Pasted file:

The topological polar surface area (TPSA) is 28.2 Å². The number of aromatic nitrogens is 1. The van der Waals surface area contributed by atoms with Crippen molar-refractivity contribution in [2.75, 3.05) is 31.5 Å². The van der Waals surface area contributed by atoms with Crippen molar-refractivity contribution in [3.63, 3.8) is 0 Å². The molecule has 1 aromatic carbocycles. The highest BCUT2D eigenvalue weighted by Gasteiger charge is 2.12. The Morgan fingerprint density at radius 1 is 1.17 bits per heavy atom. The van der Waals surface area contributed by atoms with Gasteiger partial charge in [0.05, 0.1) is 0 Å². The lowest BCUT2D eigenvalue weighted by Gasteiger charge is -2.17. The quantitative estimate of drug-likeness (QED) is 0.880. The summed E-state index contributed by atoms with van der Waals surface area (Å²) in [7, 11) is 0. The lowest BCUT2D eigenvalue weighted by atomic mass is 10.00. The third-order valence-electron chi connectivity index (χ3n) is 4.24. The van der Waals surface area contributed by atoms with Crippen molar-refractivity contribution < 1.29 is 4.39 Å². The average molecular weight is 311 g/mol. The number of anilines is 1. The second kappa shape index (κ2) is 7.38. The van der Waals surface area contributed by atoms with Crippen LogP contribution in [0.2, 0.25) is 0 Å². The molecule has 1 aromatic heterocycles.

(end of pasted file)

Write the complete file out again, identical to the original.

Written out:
The topological polar surface area (TPSA) is 28.2 Å². The number of aromatic nitrogens is 1. The van der Waals surface area contributed by atoms with Crippen molar-refractivity contribution in [2.75, 3.05) is 31.5 Å². The van der Waals surface area contributed by atoms with Crippen molar-refractivity contribution in [3.63, 3.8) is 0 Å². The molecule has 1 aromatic carbocycles. The highest BCUT2D eigenvalue weighted by Gasteiger charge is 2.12. The Morgan fingerprint density at radius 1 is 1.17 bits per heavy atom. The van der Waals surface area contributed by atoms with Gasteiger partial charge in [0.05, 0.1) is 0 Å². The lowest BCUT2D eigenvalue weighted by Gasteiger charge is -2.17. The quantitative estimate of drug-likeness (QED) is 0.880. The summed E-state index contributed by atoms with van der Waals surface area (Å²) in [7, 11) is 0. The lowest BCUT2D eigenvalue weighted by atomic mass is 10.00. The third-order valence-electron chi connectivity index (χ3n) is 4.24. The van der Waals surface area contributed by atoms with Crippen molar-refractivity contribution < 1.29 is 4.39 Å². The average molecular weight is 311 g/mol. The number of anilines is 1. The second kappa shape index (κ2) is 7.38. The van der Waals surface area contributed by atoms with Crippen LogP contribution in [0.2, 0.25) is 0 Å². The molecule has 1 aromatic heterocycles.